In the 1940s chemists discovered that barbasco, a wild yam indigenous to Mexico, could be used to mass-produce synthetic steroid hormones. Barbasco spurred the development of new drugs, including cortisone and the first viable oral contraceptives, and positioned Mexico as a major player in the global pharmaceutical industry. Yet few people today are aware of Mexico’s role in achieving these advances in modern medicine. In Jungle Laboratories, Gabriela Soto Laveaga reconstructs the story of how rural yam pickers, international pharmaceutical companies, and the Mexican state collaborated and collided over the barbasco. By so doing, she sheds important light on a crucial period in Mexican history and challenges us to reconsider who can produce science.

Soto Laveaga traces the political, economic, and scientific development of the global barbasco industry from its emergence in the 1940s, through its appropriation by a populist Mexican state in 1970, to its obsolescence in the mid-1990s. She focuses primarily on the rural southern region of Tuxtepec, Oaxaca, where the yam grew most freely and where scientists relied on local, indigenous knowledge to cultivate and harvest the plant. Rural Mexicans, at first unaware of the pharmaceutical and financial value of barbasco, later acquired and deployed scientific knowledge to negotiate with pharmaceutical companies, lobby the Mexican government, and ultimately transform how urban Mexicans perceived them. By illuminating how the yam made its way from the jungles of Mexico, to domestic and foreign scientific laboratories where it was transformed into pills, to the medicine cabinets of millions of women across the globe, Jungle Laboratories urges us to recognize the ways that Mexican peasants attained social and political legitimacy in the twentieth century, and positions Latin America as a major producer of scientific knowledge.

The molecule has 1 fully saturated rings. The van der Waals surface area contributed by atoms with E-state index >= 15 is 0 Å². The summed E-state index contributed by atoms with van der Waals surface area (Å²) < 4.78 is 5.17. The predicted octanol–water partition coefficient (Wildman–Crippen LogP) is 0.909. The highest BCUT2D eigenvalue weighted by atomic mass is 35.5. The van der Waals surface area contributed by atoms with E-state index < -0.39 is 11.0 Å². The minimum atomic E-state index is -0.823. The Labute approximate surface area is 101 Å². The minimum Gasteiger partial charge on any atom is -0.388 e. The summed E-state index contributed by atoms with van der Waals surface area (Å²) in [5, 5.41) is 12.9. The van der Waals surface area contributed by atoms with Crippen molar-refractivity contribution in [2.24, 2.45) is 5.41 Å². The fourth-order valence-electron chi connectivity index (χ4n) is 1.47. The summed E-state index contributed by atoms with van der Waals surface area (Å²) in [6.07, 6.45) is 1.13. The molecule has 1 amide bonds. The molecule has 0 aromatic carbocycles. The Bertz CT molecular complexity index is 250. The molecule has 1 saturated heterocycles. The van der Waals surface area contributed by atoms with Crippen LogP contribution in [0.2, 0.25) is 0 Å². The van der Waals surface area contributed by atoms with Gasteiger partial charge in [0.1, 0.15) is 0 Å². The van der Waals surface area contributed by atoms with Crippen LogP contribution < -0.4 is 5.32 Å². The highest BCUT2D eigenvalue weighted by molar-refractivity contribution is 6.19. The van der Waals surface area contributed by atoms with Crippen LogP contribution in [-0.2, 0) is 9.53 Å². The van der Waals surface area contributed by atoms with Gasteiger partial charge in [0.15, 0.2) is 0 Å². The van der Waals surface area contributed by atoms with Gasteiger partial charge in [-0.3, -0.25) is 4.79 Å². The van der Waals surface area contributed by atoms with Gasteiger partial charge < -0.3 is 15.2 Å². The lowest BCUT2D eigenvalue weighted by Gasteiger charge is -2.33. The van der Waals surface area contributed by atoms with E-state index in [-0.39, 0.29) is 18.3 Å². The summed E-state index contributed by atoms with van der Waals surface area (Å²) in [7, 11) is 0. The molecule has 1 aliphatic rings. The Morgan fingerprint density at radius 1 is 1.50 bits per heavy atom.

• Iraraeal
Professor Soto-Laveaga successfully marries studies that, at first glance, appear to have little to do with each other. Yet, she convinces us that the means by which Mexican peasants hunted, processed, and sold tubers was not only scientific, but integral to the development of economically viable synthetic hormones. She raises important questions. Who produces knowledge? Where does science come from? How do human beings experience science differently? Further, she does all of this within a compelling global history of a commodity. Not to mention that I got a crash course in the history of this region. Sure, there are some portions that are stronger than others and minor imperfections here and there, but overall this is a must read for those interested in science, medicine, and globalization.
  • Murn
I appreciate that I received my item in a timely manner despite the holiday shipping rush. The book had a nice note inside wishing me happy holidays and I would like to do the same to the seller! Thank you for the book!
  • Avarm
Jungle Laboratories is an engaging and fascinating study of a non-traditional commodity, barbasco. Clearly written and carefully researched, this book shows us the multiple ways in which transnational pharmaceutical companies' demand eventually transformed living and working conditions in the Mexican countryside. The book provides a unique window into the history of post-revolutionary Mexico, and it is a very accessible reading not only for students and academics but also for people interested in the historical interplay of science, states, and local communities. My students and I have always enjoyed reading and discussing Jungle Laboratories, and I highly recommend it.
  • Fiarynara
I used it in a class on commodities. Students liked the first 5 chapters and not the last 4. I think the story is unique compared to other standards on things like sugar or tobacco.

I think the reviewer (anahuac) that points out that this is a great story but needed some editing for clarity (and I would add brevity) is on the money.

The reviewer (vergara) that loved the book so much (also a UC San Diego grad - like the author ...) is right on the money about the research.
  • BlackHaze
The author takes an interesting topic, blends it with prose as dry as the Atacama, mixes it about with some poor organization and we have a fairly functional and standard academic history. A glaring example of the weak writing meeting the organizational problems is that the book relies on sub-headings for sections that are at times one paragraph long. Really? No editor at Duke could say "try using some transitions" instead of tossing in sub-heads like they were sprinkles on sundae.

But again, the thesis, the evidence, and the importance of the argument are really very interesting, and I would have loved to have seen this in the hands of a far better writer. Students I read this with universally liked the topic but disliked the writing. Too bad.
  • Ť.ħ.ê_Ĉ.õ.о.Ł
Quick delivery and exactly what I needed.